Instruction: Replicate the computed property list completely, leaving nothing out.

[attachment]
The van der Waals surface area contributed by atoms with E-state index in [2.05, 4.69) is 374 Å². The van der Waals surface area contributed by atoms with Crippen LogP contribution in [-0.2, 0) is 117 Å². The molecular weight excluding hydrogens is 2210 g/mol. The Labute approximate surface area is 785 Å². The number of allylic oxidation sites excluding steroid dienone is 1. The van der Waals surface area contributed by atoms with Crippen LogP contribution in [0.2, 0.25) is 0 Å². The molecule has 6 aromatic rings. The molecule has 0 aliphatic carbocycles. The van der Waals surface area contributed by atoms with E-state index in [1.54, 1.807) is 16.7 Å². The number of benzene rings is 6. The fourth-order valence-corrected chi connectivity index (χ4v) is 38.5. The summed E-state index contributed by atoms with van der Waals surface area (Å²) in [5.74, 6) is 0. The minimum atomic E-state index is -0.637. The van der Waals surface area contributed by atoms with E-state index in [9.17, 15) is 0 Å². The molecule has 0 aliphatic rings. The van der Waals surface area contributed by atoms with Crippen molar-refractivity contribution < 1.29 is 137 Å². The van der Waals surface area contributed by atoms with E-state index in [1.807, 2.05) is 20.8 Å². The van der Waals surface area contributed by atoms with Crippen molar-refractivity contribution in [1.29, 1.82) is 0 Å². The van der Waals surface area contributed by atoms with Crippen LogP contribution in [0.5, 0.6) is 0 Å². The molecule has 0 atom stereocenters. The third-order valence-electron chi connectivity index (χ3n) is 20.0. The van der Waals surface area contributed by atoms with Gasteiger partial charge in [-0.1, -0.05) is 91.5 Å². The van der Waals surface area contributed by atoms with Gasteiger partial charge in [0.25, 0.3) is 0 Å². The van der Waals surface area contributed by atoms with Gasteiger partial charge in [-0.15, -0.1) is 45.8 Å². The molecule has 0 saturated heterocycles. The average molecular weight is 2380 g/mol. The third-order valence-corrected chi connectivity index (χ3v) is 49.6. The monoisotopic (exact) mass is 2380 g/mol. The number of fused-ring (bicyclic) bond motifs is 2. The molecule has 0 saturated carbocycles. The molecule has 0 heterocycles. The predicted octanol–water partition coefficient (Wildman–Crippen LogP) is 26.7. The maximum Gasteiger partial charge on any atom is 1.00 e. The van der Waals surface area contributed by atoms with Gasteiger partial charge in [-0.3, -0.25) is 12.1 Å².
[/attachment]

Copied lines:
The van der Waals surface area contributed by atoms with E-state index in [2.05, 4.69) is 374 Å². The van der Waals surface area contributed by atoms with Crippen LogP contribution in [-0.2, 0) is 117 Å². The molecular weight excluding hydrogens is 2210 g/mol. The Labute approximate surface area is 785 Å². The number of allylic oxidation sites excluding steroid dienone is 1. The van der Waals surface area contributed by atoms with Crippen LogP contribution in [0.2, 0.25) is 0 Å². The molecule has 6 aromatic rings. The molecule has 0 aliphatic carbocycles. The van der Waals surface area contributed by atoms with E-state index in [1.54, 1.807) is 16.7 Å². The number of benzene rings is 6. The fourth-order valence-corrected chi connectivity index (χ4v) is 38.5. The summed E-state index contributed by atoms with van der Waals surface area (Å²) in [5.74, 6) is 0. The minimum atomic E-state index is -0.637. The van der Waals surface area contributed by atoms with E-state index in [9.17, 15) is 0 Å². The molecule has 0 aliphatic rings. The van der Waals surface area contributed by atoms with Crippen molar-refractivity contribution < 1.29 is 137 Å². The van der Waals surface area contributed by atoms with E-state index in [1.807, 2.05) is 20.8 Å². The van der Waals surface area contributed by atoms with Crippen molar-refractivity contribution in [1.29, 1.82) is 0 Å². The van der Waals surface area contributed by atoms with Crippen LogP contribution in [0.5, 0.6) is 0 Å². The molecule has 0 atom stereocenters. The third-order valence-electron chi connectivity index (χ3n) is 20.0. The van der Waals surface area contributed by atoms with Gasteiger partial charge in [-0.1, -0.05) is 91.5 Å². The van der Waals surface area contributed by atoms with Gasteiger partial charge in [0.25, 0.3) is 0 Å². The van der Waals surface area contributed by atoms with Gasteiger partial charge in [-0.15, -0.1) is 45.8 Å². The molecule has 0 saturated heterocycles. The average molecular weight is 2380 g/mol. The third-order valence-corrected chi connectivity index (χ3v) is 49.6. The monoisotopic (exact) mass is 2380 g/mol. The number of fused-ring (bicyclic) bond motifs is 2. The molecule has 0 saturated carbocycles. The molecule has 0 heterocycles. The predicted octanol–water partition coefficient (Wildman–Crippen LogP) is 26.7. The maximum Gasteiger partial charge on any atom is 1.00 e. The van der Waals surface area contributed by atoms with Gasteiger partial charge in [-0.3, -0.25) is 12.1 Å².